However, unfortunately, he is trying to do this with at least one hand tied behind his back! Those who have handicapped him are his own party members, the ones who are his uncomfortable bedfellows in the Conservative party.
Sadly he is therefore attempting almost the impossible, a better deal for Britain, stopping his own party from splitting, keeping the greater electorate happy, remaining on good terms with the other members, remaining in his job and a team player.
Not a very rosy prospect and worse still, whatever the outcome of the referendum, it will leave a large minority of the population dissatisfied and disgruntled with the outcome (at the last count 43% pro, 40% anti-EU, and 17% undecided) and really for what?
Surely this whole process has been divisive and could have been avoided and the time, money and energy put to a better purpose – reforming the EU perhaps?
In this situation there are too many people with their own agendas, too many uninformed, too many without a clue about the issues and too many willing to vote/abstain as the wind blows, which makes a nonsense of this sort of democracy.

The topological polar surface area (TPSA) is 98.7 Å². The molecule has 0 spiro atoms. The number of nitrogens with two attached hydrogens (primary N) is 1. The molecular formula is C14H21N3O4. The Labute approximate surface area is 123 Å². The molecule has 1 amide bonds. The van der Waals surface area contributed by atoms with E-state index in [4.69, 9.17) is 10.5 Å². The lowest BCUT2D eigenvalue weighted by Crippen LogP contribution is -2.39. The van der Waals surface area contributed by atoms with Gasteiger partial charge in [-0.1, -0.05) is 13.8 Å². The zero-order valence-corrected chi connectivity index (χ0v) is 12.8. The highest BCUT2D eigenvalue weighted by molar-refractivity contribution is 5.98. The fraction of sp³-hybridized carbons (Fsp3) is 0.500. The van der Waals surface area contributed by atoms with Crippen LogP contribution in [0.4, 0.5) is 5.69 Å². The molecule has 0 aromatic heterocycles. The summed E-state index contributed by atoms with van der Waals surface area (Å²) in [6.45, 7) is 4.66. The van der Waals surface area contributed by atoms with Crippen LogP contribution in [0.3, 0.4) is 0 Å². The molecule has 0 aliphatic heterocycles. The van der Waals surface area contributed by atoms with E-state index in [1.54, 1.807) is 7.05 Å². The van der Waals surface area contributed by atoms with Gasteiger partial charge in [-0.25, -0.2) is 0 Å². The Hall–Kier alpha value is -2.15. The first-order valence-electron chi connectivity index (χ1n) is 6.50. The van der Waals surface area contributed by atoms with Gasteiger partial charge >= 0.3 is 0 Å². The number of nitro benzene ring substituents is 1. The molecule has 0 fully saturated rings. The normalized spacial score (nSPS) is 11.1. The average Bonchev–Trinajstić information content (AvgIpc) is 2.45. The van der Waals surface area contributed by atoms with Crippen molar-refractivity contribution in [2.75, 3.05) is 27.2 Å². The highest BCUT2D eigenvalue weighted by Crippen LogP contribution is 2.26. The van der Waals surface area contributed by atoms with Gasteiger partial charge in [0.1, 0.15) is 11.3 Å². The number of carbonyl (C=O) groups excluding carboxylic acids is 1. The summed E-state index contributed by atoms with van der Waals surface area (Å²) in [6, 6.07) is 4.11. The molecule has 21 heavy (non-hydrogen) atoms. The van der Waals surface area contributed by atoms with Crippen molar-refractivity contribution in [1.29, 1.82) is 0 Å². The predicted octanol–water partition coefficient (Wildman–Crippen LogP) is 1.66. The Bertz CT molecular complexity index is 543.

This is an attempt to bring light to bear on the serious consequences of a hasty exit from whatever the new improved EU might be. For whether we like it or not, we cannot afford isolationism in an increasingly interdependent world, turning our backs on Europe, pulling up the drawbridge and becoming little Englanders! Few if any of our politicians have ventured into the realms of gentle economics to attempt to forecast and to explain the possible consequences of either the ”in” or the “out” result to our citizens before it is too late.
Even the US Government wants us to remain and contribute to a stable and united Europe despite the “special relationship”. and because of its common language, it is also a vital conduit between USA and its European partners. Further the UK is a senior, and valuable member of the EU, as well as a major contributor to its economic power on the world stage, and can act as arbiter between the other larger member states. If Britain leaves it will then have little influence outside the club and would find it very difficult to re-join it at a later date having made such a fuss on exiting. What other members would want such a malcontent?